By Leiba Chaya David/JNS.org
While Valentine’s Day falls right in the middle of America’s winter, February in northern Israel marks the gradual transition from winter to spring. Upon Mount Hermon, Israel’s highest point at 7,290 feet, a recent snowfall glares cold and white. Down in the low-lying Hula Valley, however, the fields are emerald green and teeming with life. In the Jewish National Fund-Keren Kayemet L’Yisrael (JNF-KKL) Hula Lake Park, spring is clearly on its way—and love is in the air.
On this warm sunny morning, the Eurasian blackbird (Turdus merula) already offers the first tentative melodies of courtship. Other songbirds have begun to change into their spring costumes, shedding their dull winter feathers for colorful plumage more appropriate for attracting a mate. Even a handful of human visitors are caught up in the buzz; a group of teens on a science field trip joke and flirt on the grass near the lake.
One of the most romantically inclined residents of the JNF-KKL Hula Lake Park is the common grey crane (Grus grus), also known as the Eurasian crane. Unlike many of their avian counterparts, however, most of these stately birds are not focused on developing new relationships during this time of year. Of the 400 species migrating through the park each year, the cranes are the only birds that are completely monogamous.
The lifelong fidelity of the cranes is legendary. At the age of 3 or 4, they identify a partner and commence an elaborate courtship dance that includes bows, pirouettes, and jumps, as well as a harmonized set of mating calls. With very few exceptions, the pair will remain together until one mate dies, which—barring illness or injury—can be up to 30 years. They will nest together, raise their young together, and migrate together.
Inbar Rozin, educational director of the JNF-KKL Hula Lake Park, explains the twofold secret of the cranes’ lasting bond.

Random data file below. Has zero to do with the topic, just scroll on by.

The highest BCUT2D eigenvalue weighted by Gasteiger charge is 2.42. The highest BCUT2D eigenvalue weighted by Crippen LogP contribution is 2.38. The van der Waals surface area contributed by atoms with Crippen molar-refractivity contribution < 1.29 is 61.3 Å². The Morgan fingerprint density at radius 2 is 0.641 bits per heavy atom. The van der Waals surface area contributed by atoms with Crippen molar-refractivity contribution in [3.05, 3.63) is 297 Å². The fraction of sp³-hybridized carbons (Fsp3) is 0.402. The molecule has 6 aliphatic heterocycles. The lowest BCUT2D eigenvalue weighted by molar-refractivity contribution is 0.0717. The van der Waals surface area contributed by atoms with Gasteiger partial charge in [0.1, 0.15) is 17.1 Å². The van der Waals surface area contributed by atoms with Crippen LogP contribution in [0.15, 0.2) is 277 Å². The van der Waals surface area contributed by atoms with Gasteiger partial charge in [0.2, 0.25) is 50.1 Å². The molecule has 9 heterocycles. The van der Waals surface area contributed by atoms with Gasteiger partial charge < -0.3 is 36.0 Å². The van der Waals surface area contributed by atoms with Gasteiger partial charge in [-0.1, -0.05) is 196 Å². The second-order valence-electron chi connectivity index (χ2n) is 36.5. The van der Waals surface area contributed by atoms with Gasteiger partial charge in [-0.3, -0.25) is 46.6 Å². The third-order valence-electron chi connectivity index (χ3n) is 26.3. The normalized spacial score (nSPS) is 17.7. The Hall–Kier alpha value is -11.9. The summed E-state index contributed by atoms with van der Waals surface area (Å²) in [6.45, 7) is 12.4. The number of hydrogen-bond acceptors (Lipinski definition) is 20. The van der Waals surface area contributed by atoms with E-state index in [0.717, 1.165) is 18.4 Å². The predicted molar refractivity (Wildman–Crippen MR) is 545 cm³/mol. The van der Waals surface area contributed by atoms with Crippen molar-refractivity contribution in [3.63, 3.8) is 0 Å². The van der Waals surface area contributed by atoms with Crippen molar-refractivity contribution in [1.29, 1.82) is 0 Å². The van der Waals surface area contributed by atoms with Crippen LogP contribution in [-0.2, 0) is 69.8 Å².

“First of all, they are expert communicators, talking to each other about everything—especially the females,” she says.
Their second secret, notes Rozin, is the consistent repetition of courtship rituals.
“Even after many years of partnership, the pair will ‘renew their vows’ each season with a variation of their courtship dance. This ongoing effort to impress each other, combined with great communication, appears to be a successful recipe for preserving the relationship,” Rozin says.
Maya and David Stern, a middle-aged couple visiting from Jerusalem, seem to have taken the crane’s tips to heart. As part of a two-day getaway, they spent the morning riding a rented two-person bicycle around the five-and-a-half-mile path bordering the Hula Lake.
“We have five children, and we both work. When we manage to get away, we look for activities that are interesting, informative, and that allow us the opportunity to talk to each other,” Maya Stern says.
Though the din of the cranes was especially loud that day, they found the park an ideal setting in which to relax and reconnect.
Among the approximately 100,000 cranes that migrate annually through the valley on their way from northern Europe to Africa, some 30,000 stay for the winter each year. This is in large part due to the Crane Project, a partnership between JNF-KKL, local farmers, and environmental organizations, which creates an inviting crane habitat while maintaining the region’s ecological balance. Park staffers scatter grain in a designated feeding area twice daily, which both guarantees the crane’s food security and keeps them away from nearby legume and alfalfa crops.